1/2 cup mung beans washed and soaked in water 8 hours
2 cups sticky (glutinous) rice washed and soaked in water 8 hours
1.5 tsp salt (1 tsp for the rice; .5 tsp for the mung beans)
100 grams pork belly cut into cubes
1 shallot, sliced
1 tsp turmeric powder
1 tsp chopped lemongrass
1 tbsp fish sauce
1 tsp liquid smoke (optional, depending on flavor preference)
1 tsp ground black pepper
1 tsp sesame oil
1 shallot, sliced and fried
Banh Chung Wrap
4 pieces banana leaves
Cooking twine (for holding the wrap together)
Step 1: Prepare the Banh Chung Filling
Soak the glutinous rice and the mung beans for at least eight hours.
Drain the soaked mung beans and transfer them into a pot with just enough water to cover them. Cook on a medium heat until the water boils, then let the beans simmer for about half an hour, or until they are soft enough to be mashed easily.
Drain the soaked rice and add a teaspoon of salt. Stir to combine.
Mix together the pork with the sliced raw shallots, turmeric powder, sliced lemongrass, fish sauce, liquid smoke and half a teaspoon of pepper to the pork mixture.
Mash the drained mung beans with a fork, adding half a teaspoon of salt, half a teaspoon of pepper and a glug of sesame oil.
Continue to mash the mung beans down into a smooth paste and then add the fried shallots. And, maybe just a pinch more salt and pepper to taste.
Lay out a piece of saran wrap and spread out half the mung bean paste you've created into a rough square shape.
Then, add the pork mixture on top.
Then, add the remaining mung bean paste on top.
Use the saran wrap to fold the ingredients into a ball or a cube with pork in the middle and the mashed mung beans on the outside.
Step 2: Wrap the Banh Chung
Wash and dry your banana leaves.
Warm up your leaves a little by passing them over an open gas flame on your stove (without charring them!) or over a hot electric burner.
Lay down one leaf with the dark side up, take a cup of your soaked glutinous rice and place it in the middle of the leaf.
Place your bean and pork ball in the middle of the rice.
Cover with your remaining cup of soaked rice.
As if you are wrapping a present, fold in the sides of the banana leaves to make a square of about five inches in length and two inches in depth. (TIPS: 1. Be sure to pack the contents nice and tight so they don't leak while cooking, but with enough space for the rice to expand while cooking. 2. You can trim the banana leaf down with scissors as needed.)
Repeat with another layer of banana leaf. For your second leaf, have the darker side of the leaf facing outwards.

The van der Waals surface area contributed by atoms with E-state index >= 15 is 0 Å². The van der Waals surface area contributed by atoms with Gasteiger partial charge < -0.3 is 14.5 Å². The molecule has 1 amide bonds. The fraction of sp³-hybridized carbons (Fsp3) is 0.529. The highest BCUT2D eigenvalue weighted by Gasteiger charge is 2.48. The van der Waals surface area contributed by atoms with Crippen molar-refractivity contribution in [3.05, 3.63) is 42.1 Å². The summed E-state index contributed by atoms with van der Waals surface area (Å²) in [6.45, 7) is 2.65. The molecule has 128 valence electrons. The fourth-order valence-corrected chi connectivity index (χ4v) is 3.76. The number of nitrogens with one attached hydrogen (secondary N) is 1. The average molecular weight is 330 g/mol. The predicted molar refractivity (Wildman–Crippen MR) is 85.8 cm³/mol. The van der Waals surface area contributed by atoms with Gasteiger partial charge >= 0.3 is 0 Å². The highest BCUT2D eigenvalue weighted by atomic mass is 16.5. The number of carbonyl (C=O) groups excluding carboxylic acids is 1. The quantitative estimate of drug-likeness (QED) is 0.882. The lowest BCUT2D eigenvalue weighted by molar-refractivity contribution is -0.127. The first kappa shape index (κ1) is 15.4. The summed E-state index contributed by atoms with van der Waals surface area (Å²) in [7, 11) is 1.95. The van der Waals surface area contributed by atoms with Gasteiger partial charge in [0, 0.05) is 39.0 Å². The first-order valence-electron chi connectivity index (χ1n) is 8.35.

Use some cooking twine to tie the package together and hold the leaves in place. We were decorative with this, but it doesn't need to be!
Step 3: Cook the Banh Chung
Place your wrapped rice cake in a pot and fill the pot with water, completely submerging your rice cake. Weighing the rice cake down with something heavy to be sure that it remains submerged.
Bring to the soft boil and keep it cooking for six to eight hours. Keep checking the level of the water and be sure to refill with hot water from the kettle once it goes below the level of your banh chung.
Alternatively, cook the banh chung in an Instant Pot, regular pressure cooker or slow cooker. Pressure cooker cooking time should be about three hours, while for slow cookers we recommend following the machine's instructions and cooking on a soup setting. Either way, the banh chung package should still be completely submerged in water throughout the cooking process.
If your banana leaf gets dry at any point (which it probably will) brush it with a little oil to keep the leaf from cracking.
You'll know your banh chung is ready when the package feels firm and it's clear that the rice inside has congealed. Take it out of the water, brush the banana leaf with a little oil and allow it to cool.
When it has cooled sufficiently, cafefully un-tie your cooking twine and peel off the banana leafs (try to keep the leafs in one piece if possible so you can re-use them for serving).
Cut the rice cake into quarters, using the twine that held the parcel together to cut it, or you could try string or dental floss. (We'd recommend not using a knife to do this, as the rice will stick the knife and it could mangle your beautiful rice cake. If you need to use a knife, try thoroughtly oiling the knife before cuting into the rice.)
Step 4: Serve the Banh Chung
Take the same banana leafs used cooking and use them as a bed to serve your rice cake.
Serve with pickled shallots or other pickled vegetables.
Recipe by Arousing Appetites: Home to the Serious Cook at https://blog.arousingappetites.com/banh-chung-vietnamese-steamed-rice-cakes/